The American Dream

After “Are you dating Jake Gyllenhaal yet?” (To which my answer is, “I’m working on it.”), the question I’ve been asked most by my family and friends since moving to the USA in November is, “What’s it like over there? You know, now…”

The best answer I can give is it’s surreal. I feel a bit like I’ve run into a burning building. It’s like going over to your friend’s house and arriving right when they’re in the middle of a heated argument with their spouse. It’s awkward as hell, my timing couldn’t have been worse (seriously – I got here one day before the election), and you’re not really sure if you’re welcome anymore or if you should just leave and go home.

California is predominantly a Democrat state, so I can honestly say I am yet to meet a Trump supporter. At best, they’re cautiously neutral on the topic, but not one person I’ve encountered has been like, “YAYYYYY! TRUMP! He’s that guy who’s making America great again!”


Also, I can practically wave at the Mexican border from my apartment, so there’s that…

Most people are angry, disbelieving, frustrated and scared. The vibe is a bit like a death. Probably the slow, painful death of a nation…

As you may have noticed, this is not my first time at the rodeo. I’ve been to America many, many times before. Now, I understand visiting a country is completely different to actually living in it, but one of the things I loved most about the US – aside from the diversity of its people – was its energy. It was always vibrant, colourful and fun! Then again though, I’d usually just go to Sephora, stock up on makeup, visit Disneyland and then piss off back home to Australia.

Since the election – but more so since the inauguration – the vibe has completely changed. People walk around shell-shocked now. I’ve never seen anything like it.

Trump has brought about so much contention and so many changes in such a short amount of time, most people are so overwhelmed by the situation, they don’t even know where to start. (Hence the many protests, which some people are starting to call disorganised.)

The other night I met a young Iranian man who has been living here for eight months on a green card. He’s studying at university, but he told me he was worried he was going to be deported back to Iran.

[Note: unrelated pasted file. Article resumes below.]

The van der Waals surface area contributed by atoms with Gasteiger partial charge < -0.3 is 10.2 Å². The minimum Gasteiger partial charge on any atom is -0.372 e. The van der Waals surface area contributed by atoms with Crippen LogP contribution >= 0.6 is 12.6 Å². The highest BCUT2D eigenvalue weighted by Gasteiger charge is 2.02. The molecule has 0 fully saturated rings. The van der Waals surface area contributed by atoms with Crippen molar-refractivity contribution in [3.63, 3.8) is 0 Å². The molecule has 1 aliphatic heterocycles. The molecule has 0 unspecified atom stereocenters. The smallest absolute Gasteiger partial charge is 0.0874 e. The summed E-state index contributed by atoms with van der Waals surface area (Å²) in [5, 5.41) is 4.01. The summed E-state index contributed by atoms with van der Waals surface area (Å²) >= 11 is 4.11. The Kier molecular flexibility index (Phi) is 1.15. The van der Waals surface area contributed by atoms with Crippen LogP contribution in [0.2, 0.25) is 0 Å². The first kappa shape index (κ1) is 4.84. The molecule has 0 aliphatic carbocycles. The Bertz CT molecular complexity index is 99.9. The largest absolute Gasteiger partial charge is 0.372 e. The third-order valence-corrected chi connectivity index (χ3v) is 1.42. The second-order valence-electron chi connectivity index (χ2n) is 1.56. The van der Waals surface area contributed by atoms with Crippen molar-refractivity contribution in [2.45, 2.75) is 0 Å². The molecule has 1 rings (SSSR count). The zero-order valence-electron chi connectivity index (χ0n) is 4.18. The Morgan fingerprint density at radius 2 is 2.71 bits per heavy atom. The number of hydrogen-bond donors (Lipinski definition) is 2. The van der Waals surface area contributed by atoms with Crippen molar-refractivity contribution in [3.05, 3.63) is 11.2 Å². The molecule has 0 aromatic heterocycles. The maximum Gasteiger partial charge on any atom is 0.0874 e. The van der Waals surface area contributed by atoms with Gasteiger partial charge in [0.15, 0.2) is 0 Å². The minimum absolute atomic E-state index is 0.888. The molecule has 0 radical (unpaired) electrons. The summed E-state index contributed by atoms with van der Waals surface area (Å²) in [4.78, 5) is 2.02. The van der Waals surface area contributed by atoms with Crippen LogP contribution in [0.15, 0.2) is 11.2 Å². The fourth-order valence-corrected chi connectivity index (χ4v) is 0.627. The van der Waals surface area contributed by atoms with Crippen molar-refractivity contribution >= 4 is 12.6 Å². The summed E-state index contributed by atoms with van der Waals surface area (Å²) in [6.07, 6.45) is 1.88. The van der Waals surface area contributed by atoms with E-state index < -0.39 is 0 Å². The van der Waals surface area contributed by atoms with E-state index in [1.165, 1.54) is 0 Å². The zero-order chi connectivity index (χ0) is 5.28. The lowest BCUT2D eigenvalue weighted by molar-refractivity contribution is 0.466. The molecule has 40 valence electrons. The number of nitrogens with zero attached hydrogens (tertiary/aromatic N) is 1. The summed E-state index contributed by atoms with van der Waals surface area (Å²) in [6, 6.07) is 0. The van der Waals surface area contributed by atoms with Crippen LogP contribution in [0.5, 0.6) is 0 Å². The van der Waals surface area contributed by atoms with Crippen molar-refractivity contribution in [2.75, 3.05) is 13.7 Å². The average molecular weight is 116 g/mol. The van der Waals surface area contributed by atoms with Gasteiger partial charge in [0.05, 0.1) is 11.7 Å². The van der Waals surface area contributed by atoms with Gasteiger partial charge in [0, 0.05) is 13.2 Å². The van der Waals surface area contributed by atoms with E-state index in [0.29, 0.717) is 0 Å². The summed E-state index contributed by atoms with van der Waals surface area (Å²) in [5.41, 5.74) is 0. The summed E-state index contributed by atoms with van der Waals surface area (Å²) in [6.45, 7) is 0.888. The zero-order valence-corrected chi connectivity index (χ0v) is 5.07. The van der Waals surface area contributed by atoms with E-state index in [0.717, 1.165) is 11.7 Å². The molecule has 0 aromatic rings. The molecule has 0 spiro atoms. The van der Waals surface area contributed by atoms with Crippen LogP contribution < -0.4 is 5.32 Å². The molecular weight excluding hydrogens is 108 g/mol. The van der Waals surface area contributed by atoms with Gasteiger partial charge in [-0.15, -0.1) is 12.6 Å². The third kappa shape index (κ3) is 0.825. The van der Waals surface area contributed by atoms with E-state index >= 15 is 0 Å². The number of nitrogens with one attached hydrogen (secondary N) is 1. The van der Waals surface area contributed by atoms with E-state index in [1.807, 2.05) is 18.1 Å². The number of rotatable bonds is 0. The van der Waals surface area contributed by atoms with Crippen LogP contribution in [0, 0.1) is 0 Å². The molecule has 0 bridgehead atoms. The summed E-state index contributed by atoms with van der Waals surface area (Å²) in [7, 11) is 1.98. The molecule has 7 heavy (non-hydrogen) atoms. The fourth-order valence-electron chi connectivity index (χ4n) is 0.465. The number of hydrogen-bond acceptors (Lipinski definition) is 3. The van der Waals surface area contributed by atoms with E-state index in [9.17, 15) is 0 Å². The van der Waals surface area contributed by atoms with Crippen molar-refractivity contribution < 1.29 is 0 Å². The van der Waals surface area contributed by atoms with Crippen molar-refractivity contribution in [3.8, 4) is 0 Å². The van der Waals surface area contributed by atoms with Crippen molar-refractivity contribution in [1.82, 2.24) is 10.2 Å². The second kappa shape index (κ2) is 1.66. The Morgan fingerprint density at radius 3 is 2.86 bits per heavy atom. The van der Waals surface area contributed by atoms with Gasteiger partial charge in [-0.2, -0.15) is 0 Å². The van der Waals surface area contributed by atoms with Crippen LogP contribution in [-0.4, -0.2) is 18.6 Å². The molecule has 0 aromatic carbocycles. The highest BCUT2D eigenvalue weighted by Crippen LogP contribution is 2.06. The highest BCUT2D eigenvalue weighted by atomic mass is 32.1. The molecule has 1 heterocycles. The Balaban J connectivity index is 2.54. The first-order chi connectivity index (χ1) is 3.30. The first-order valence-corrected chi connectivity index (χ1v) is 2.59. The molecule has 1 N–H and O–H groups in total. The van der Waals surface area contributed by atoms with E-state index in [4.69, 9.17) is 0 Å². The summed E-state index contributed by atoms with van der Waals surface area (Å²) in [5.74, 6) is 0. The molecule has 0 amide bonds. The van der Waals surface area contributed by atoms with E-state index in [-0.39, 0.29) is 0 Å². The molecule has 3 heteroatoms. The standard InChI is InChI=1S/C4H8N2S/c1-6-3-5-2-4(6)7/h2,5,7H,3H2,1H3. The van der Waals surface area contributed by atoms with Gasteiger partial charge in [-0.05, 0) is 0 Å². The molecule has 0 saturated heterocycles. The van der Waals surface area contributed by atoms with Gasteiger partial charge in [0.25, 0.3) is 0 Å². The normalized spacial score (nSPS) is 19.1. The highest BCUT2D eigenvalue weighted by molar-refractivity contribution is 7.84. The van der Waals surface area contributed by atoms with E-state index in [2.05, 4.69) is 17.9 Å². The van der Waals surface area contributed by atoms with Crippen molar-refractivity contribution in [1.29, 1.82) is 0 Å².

“I just have to wait and see what happens now,” he told me, visibly stressed and saddened by the whole situation.

What Mr Trump needs to remember is that we are all more alike than we are different. Most people – no matter what their nationality, race or religion – are good. And they just want to create a better life for themselves and their families. I know that’s what my grandparents were doing when they migrated to Australia in the 1950’s.


I took a DNA test last year and was surprised to discover I was nine percent Middle Eastern. (I’d be interested in seeing Trump’s DNA results… He might even discover there’s some Mexican and Middle Eastern mixed in there.) If my family had never migrated from the Middle East into Greece and then eventually into Australia, would I be banned too?

I obviously have some strong opinions on the whole situation, but I am going to put my journalist hat on and try to remain as objective as possible, mainly because my family is genuinely worried I’ll get deported. Even though last time I checked, freedom of speech was still a thing in America – or has he abolished that, too? I can’t keep up. He’s been moving so ferociously…

I’m not saying America was perfect before Trump came along. Obviously there were and still are many problems. The cracks were already there. But what he’s done is rip them wide open. And instead of working to mend the problems and rebuild the bridges, he’s building walls.



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